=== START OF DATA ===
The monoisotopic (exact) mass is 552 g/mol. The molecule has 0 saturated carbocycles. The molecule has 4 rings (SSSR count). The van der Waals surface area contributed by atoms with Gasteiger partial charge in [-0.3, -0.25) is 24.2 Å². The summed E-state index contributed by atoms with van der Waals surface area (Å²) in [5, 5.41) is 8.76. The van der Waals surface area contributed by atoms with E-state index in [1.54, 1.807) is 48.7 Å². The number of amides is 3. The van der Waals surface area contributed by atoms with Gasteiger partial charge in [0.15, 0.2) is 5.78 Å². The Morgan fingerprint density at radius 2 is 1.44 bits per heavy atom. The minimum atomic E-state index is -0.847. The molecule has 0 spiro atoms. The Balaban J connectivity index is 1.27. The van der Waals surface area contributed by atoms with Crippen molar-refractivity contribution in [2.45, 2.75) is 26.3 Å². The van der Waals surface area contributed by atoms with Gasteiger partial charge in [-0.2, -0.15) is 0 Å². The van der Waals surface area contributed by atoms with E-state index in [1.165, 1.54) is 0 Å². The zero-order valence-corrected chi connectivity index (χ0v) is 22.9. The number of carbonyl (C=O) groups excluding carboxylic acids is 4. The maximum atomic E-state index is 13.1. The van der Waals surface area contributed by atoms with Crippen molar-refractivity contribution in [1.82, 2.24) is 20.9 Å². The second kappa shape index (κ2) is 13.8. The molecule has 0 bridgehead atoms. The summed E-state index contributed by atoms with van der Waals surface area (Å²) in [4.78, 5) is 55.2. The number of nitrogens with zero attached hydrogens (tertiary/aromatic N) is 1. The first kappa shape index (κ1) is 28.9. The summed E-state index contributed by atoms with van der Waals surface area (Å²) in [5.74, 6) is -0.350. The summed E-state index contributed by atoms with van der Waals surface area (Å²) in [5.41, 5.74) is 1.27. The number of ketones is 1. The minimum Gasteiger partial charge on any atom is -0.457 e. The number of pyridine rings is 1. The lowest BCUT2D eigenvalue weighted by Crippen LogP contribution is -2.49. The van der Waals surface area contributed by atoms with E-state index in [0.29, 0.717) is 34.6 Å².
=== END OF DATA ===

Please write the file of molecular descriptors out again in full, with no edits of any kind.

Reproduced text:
The monoisotopic (exact) mass is 552 g/mol. The molecule has 0 saturated carbocycles. The molecule has 4 rings (SSSR count). The van der Waals surface area contributed by atoms with Gasteiger partial charge in [-0.3, -0.25) is 24.2 Å². The summed E-state index contributed by atoms with van der Waals surface area (Å²) in [5, 5.41) is 8.76. The van der Waals surface area contributed by atoms with E-state index in [1.54, 1.807) is 48.7 Å². The number of amides is 3. The van der Waals surface area contributed by atoms with Gasteiger partial charge in [0.15, 0.2) is 5.78 Å². The Morgan fingerprint density at radius 2 is 1.44 bits per heavy atom. The minimum atomic E-state index is -0.847. The molecule has 0 spiro atoms. The Balaban J connectivity index is 1.27. The van der Waals surface area contributed by atoms with Crippen molar-refractivity contribution in [2.45, 2.75) is 26.3 Å². The van der Waals surface area contributed by atoms with Gasteiger partial charge in [-0.2, -0.15) is 0 Å². The van der Waals surface area contributed by atoms with E-state index in [1.165, 1.54) is 0 Å². The zero-order valence-corrected chi connectivity index (χ0v) is 22.9. The number of carbonyl (C=O) groups excluding carboxylic acids is 4. The maximum atomic E-state index is 13.1. The van der Waals surface area contributed by atoms with Crippen molar-refractivity contribution in [1.82, 2.24) is 20.9 Å². The second kappa shape index (κ2) is 13.8. The molecule has 0 bridgehead atoms. The summed E-state index contributed by atoms with van der Waals surface area (Å²) in [4.78, 5) is 55.2. The number of nitrogens with zero attached hydrogens (tertiary/aromatic N) is 1. The first kappa shape index (κ1) is 28.9. The summed E-state index contributed by atoms with van der Waals surface area (Å²) in [5.74, 6) is -0.350. The summed E-state index contributed by atoms with van der Waals surface area (Å²) in [5.41, 5.74) is 1.27. The number of ketones is 1. The minimum Gasteiger partial charge on any atom is -0.457 e. The number of pyridine rings is 1. The lowest BCUT2D eigenvalue weighted by Crippen LogP contribution is -2.49. The van der Waals surface area contributed by atoms with E-state index in [0.29, 0.717) is 34.6 Å².